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World as Medium: On the Work of Stano Filko


Stano Filko’s work is never just about the world. It is world. Because Filko speaks world. World is his medium, his language, his means of artistic production: using the medium of world Filko produces (anti)happenings, environments, installations, objects and diagrammatic drawings of all kinds. Some look very different from others. But that is the freedom of a mind that speaks world. It can choose the means and materials that seem apt in a given situation. What matters first and foremost is that each and every work articulates a particular stance, attitude, and point of view: it addresses the world as a whole from the limits of that world, that is, from the point where a world begins and ends, where α and Ω coincide. In each work Filko projects a view of the world as a whole by formulating conditions—and formalizing terms—under which the world could be viewed as a whole. When Filko builds an immersive environment, these terms and conditions are spelled out in a spatial and physical manner. But they can equally be rendered in a purely semiotic form, as a paradigmatic system, when he draws up diagrams and scribbles words on a sheet of graph paper. And finally (the conditions for articulating) a world can simply be given in a thought, as in the pivotal HAPPSOC 1 piece, in which Filko and Alex Mlynárčik designated all life in the city of Bratislava as a work of art for the time between May 2 and 8, 1965.

This is a provocation! And to see why, we have to grasp the radical sense of possibility with which Filko confronts us: in his work a world can be articulated through spaces, signs, and thoughts alike. From the point of view of his production, therefore, the spatiophysical, the semiotic, and the speculative (and to this we may add the spiritual, political, and sexual) are alternative prisms, but, practically speaking, as prisms they are tools with similar use value. As an artist Filko can use all of them. So, when it articulates a world, a diagrammatic drawing or simple gesture in principle has the same status as a fully designed room installation. Even the smallest thing can show the big picture. These are conditions of autonomy produced within a material practice: Filko creates the freedom to define the value of any artifact or sign according to his own terms, that is, according to the terms of the world systems that he constructs.

To speak of artistic “world systems” in a certain modernist tradition would seem to direct us back to the notion of the Gesamtkunstwerk. And surely, the totality of a world is the dimension that Filko lays claim to as the very premise of his thought and work. Still, given its specific history, to use the term Gesamtkunstwerk may actually be misleading here. For with Filko a certain form of materialism—a (mocking) spirit of analytic pragmatism—always also prevails, as a counterweight to the furor of thinking the absolute.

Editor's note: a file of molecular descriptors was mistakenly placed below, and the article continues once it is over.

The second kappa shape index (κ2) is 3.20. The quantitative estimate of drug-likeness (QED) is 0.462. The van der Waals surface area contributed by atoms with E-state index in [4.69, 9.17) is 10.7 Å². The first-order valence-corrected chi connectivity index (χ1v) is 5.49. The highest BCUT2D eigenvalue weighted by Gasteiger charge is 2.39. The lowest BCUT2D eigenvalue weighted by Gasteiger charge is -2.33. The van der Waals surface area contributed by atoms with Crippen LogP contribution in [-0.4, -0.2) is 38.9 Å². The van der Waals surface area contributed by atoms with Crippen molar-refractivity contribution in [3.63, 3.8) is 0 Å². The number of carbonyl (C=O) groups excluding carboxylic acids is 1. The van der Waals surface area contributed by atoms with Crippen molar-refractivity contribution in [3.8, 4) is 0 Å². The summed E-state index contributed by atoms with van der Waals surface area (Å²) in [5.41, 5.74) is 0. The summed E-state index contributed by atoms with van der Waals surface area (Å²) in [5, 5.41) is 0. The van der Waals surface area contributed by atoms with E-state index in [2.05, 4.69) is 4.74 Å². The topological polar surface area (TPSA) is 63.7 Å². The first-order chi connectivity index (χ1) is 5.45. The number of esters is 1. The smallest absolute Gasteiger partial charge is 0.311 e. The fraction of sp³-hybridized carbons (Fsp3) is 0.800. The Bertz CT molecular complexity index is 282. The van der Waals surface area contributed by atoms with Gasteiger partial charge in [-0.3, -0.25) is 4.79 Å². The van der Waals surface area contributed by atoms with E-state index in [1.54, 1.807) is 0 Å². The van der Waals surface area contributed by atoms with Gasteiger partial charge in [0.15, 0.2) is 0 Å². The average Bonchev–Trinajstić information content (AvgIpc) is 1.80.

HAPPSOC 1, for example, was announced by a simple invitation card to the city-wide artwork, listing among other things the materials used in the work: “138036 women, 128727 men, 49991 dogs, 18009 houses, 165236 balconies, 40070 water pipes in homes, 35060 washing machines, 1 castle, 1 Danube in Bratislava, 22 theatres, 6 cemeteries, 1000801 tulips (...) etc.” The grand gesture of seizing a whole city with the sublime force of one thought is thus offset by the modest form of its announcement (a small card) and the laconic enumeration of the mundane parts of the whole. The manner in which the grand and small, the sublime and mundane are made to play off of each other in the form of this piece conveys a liberating sense of irony. It shakes off the curse of the Gesamtkunstwerk to which its historical proponent, Richard Wagner, fell prey. Hooked on the furor of the absolute, Wagner had no chance but to inflate his work to ever more ridiculously grandiose dimensions. Filko, on the contrary, understands the semiotic—the suggestive power of even the smallest sign or list of numbers—as a means equal to that of the grand theatrical gesture. Wagner could only go big; Filko can go big and small, as he wants. There is a rough-and-readiness to his work throughout, precisely because it comes from a place where thinking the whole allows him to operate freely and, if need be, to also trust a fragment—e.g., a list ending on “atd.” (etc.)—to fully articulate a world.

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